Science

Savings: robot advisors continue their breakthrough

(AFP / INA FASSBENDER)

This year, more than $1.6 trillion are controlled by these robots globally, and this share is growing rapidly.

Robot advisors, algorithm-driven financial advice, continue to attack depositors. They are mainly aimed at people who are not used to dealing with their investments.

Between two notifications sent by one of the many applications on the mobile phone, an automatic warning is given: “Beware, your investment is moving away from your goal. Do you want to rebalance them?”

After logging in, a few clicks are enough to change the distribution of your savings between euro funds, which are safer (consisting mainly of bonds), and equity funds, which are more risky: a robot advisor (or “robo advisor”) . advisor”) takes care of more precise redistribution.

In June 2021, a report commissioned by the European Parliament defines a robot advisor as “software operated by a financial intermediary. It is based on an algorithm and is provided to customers online.” It aims to automate financial management, thus reducing costs and offering low commissions.

Human advice, “not everyone can do it”

According to the statistics portal Statista, more than $1,600 billion are controlled by these robots worldwide in 2022. A drop of water in the world of financial markets, but this share is growing rapidly: outstanding debts were $300 billion in 2017 and could rise to $3,000 billion by 2026.

There are many solutions behind this term. This could be an additional digital tool to support clients, for example, for banks: in June, Societe Generale generalized “Financial Coach” for its clients, offering them “arbitrage advice” on their investments through notifications based on the positions of the bank. analytics. In its most advanced form, most often offered by 100% digital players, the robo-advisor arbitrages itself and ensures the balance between stocks and the Eurofund according to a strategy that is predetermined, but which can be changed at any time. time.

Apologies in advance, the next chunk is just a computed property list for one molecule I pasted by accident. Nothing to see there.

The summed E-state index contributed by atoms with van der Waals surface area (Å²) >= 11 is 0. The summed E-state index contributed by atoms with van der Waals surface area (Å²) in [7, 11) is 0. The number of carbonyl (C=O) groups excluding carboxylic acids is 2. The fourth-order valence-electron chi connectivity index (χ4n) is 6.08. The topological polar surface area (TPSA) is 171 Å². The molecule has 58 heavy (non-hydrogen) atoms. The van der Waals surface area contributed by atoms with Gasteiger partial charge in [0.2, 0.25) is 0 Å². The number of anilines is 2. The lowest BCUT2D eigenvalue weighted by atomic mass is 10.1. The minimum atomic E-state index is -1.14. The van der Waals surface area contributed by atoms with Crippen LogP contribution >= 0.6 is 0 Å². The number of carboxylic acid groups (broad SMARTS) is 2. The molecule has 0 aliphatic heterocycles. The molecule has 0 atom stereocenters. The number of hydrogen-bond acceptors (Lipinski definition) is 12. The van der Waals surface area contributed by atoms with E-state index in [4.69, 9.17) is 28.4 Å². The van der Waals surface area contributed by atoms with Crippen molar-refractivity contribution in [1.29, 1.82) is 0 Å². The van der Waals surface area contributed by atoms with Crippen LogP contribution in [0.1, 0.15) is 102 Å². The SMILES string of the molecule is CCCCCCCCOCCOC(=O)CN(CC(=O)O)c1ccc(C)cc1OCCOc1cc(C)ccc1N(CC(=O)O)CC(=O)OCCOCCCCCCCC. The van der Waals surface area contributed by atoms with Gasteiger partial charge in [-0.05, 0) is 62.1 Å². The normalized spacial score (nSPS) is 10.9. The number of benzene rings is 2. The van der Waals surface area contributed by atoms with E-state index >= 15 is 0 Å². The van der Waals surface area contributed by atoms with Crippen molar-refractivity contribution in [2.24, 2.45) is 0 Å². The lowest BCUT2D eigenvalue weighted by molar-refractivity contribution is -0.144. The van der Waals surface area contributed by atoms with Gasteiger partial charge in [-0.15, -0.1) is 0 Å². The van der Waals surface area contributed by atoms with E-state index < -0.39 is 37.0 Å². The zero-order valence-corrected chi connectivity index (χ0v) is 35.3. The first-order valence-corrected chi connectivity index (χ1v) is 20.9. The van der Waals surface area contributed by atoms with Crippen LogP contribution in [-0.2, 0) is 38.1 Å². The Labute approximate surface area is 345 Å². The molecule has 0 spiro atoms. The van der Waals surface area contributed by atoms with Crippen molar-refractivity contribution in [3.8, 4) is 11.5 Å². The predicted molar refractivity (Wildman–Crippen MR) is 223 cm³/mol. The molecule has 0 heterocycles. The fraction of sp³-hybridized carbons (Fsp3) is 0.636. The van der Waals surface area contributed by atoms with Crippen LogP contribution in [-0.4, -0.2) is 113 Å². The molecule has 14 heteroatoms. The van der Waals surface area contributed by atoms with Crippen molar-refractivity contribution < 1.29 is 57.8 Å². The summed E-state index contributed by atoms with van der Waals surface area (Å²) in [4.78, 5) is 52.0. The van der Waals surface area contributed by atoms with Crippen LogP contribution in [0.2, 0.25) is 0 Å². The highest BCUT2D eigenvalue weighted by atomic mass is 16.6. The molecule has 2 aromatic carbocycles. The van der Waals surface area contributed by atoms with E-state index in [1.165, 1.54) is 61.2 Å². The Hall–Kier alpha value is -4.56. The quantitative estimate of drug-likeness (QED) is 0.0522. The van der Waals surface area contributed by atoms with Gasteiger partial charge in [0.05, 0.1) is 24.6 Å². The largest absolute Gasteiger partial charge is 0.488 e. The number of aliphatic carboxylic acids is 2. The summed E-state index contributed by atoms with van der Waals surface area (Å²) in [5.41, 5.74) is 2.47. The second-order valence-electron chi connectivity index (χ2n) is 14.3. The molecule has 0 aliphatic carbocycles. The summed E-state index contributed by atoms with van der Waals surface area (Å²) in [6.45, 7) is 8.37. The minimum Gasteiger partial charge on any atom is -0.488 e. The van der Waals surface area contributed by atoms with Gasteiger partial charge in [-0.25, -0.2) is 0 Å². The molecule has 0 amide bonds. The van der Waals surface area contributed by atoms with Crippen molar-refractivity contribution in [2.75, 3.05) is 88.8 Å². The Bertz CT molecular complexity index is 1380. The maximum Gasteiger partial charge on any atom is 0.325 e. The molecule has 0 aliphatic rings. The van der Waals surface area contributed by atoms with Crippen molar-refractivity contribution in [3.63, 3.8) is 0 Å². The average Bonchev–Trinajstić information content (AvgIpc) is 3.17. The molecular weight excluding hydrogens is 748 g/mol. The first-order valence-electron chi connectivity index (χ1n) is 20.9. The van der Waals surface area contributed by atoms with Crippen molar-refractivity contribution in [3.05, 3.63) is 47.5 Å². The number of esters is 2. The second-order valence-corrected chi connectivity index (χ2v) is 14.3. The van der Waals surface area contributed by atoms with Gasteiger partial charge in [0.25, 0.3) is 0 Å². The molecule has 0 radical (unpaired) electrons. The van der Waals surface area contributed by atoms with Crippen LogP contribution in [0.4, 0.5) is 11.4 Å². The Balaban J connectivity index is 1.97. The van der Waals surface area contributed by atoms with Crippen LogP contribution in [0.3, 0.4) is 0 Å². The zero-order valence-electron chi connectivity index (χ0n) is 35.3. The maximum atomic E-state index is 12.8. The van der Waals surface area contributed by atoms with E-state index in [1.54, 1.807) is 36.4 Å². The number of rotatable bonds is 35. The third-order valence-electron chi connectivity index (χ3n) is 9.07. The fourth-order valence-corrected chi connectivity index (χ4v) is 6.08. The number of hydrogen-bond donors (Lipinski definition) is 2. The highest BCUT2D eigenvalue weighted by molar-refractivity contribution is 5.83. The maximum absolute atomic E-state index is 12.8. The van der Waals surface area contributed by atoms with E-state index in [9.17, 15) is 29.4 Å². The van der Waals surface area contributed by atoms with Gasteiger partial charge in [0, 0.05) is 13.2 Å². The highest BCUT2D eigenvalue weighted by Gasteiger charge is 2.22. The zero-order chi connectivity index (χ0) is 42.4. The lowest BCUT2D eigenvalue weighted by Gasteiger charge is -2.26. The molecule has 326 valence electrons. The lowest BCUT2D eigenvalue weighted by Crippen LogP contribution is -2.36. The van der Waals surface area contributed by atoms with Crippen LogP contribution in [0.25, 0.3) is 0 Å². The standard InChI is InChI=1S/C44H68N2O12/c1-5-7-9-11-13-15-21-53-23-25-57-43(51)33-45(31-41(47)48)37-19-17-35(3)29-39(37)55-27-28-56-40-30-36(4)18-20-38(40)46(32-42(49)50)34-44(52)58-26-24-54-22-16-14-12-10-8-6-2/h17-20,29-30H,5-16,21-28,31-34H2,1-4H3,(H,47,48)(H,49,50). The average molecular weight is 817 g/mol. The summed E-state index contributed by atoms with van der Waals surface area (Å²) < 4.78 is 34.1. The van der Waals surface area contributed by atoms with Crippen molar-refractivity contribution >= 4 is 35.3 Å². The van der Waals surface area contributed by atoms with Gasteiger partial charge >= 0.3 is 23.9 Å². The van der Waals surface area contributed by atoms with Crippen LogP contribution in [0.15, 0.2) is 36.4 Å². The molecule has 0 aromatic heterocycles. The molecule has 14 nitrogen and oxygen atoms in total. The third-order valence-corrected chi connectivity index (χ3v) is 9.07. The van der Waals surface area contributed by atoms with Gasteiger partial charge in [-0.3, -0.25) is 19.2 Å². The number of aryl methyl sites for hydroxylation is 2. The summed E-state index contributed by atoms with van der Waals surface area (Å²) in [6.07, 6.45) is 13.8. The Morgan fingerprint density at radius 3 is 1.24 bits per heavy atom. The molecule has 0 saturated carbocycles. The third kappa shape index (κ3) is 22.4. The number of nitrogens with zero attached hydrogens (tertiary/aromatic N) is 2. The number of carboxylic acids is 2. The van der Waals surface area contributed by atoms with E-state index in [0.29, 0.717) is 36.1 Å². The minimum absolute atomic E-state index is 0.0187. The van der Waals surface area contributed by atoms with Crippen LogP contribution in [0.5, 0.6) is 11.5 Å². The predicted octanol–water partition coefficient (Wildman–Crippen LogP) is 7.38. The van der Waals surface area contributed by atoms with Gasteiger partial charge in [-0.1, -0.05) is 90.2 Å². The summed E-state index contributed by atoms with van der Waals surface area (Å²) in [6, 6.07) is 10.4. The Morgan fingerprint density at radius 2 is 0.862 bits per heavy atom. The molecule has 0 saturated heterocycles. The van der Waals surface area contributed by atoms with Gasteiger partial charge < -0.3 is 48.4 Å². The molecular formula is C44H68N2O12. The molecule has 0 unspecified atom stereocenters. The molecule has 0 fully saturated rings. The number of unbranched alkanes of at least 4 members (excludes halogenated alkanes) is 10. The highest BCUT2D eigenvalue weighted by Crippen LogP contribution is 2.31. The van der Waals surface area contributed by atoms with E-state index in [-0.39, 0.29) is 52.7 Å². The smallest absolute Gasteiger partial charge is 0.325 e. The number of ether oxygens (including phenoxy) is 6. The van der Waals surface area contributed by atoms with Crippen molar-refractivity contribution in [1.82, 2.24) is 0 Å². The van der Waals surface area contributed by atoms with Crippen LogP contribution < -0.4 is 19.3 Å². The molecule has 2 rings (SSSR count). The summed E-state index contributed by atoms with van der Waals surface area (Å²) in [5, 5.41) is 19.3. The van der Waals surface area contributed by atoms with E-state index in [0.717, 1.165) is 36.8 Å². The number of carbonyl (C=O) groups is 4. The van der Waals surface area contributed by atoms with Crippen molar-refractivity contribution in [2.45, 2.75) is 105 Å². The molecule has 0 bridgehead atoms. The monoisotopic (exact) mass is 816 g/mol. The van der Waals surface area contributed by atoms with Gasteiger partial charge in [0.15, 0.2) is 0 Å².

“Human advice is very good, but it is also expensive and not everyone has access to it,” explains Marie Brière, director of research at the first European fund manager, Amundi.

As part of a yet-to-be-published academic study, she conducted with Milo Bianchi, professor of finance at the Toulouse School of Economics, a study on the use of robotic advisors in the context of employee savings between 2017 and 2018. using Amundi data. They observed a “better performance” of around 2.3% per year on investments made this way compared to employees not using it.

Goal: “simplify the investment process”

“The robot is able to generate larger portfolio changes for small investors in terms of income and wealth, i.e. those who are less likely to receive traditional advice and participate in the stock market,” the article explains. For example, directs them more to the stock market, which is more profitable than funds in euros.

“For developers of robo-advisers, the goal is to “simplify the investment process” while providing access to the maximum amount of financial data,” adds Guillaume Lesage, COO of Amundi and, in particular, the division of Amundi Technology. They are better adapted to long-term management than investments aimed at quick profits in financial markets.

Among private traders who have started using robo-advisers, “some have returned because the strategy is so different from personally managing their investments. It’s much more passive” with investments like ETFs (Exchange Traded Fund) designed to replicate performance. index, explains Kemo Konate, author of a memoir about the people who withdrew their investment from robotic advisors.

“Companies need to be clearer on their promises” to avoid disappointment, he said.

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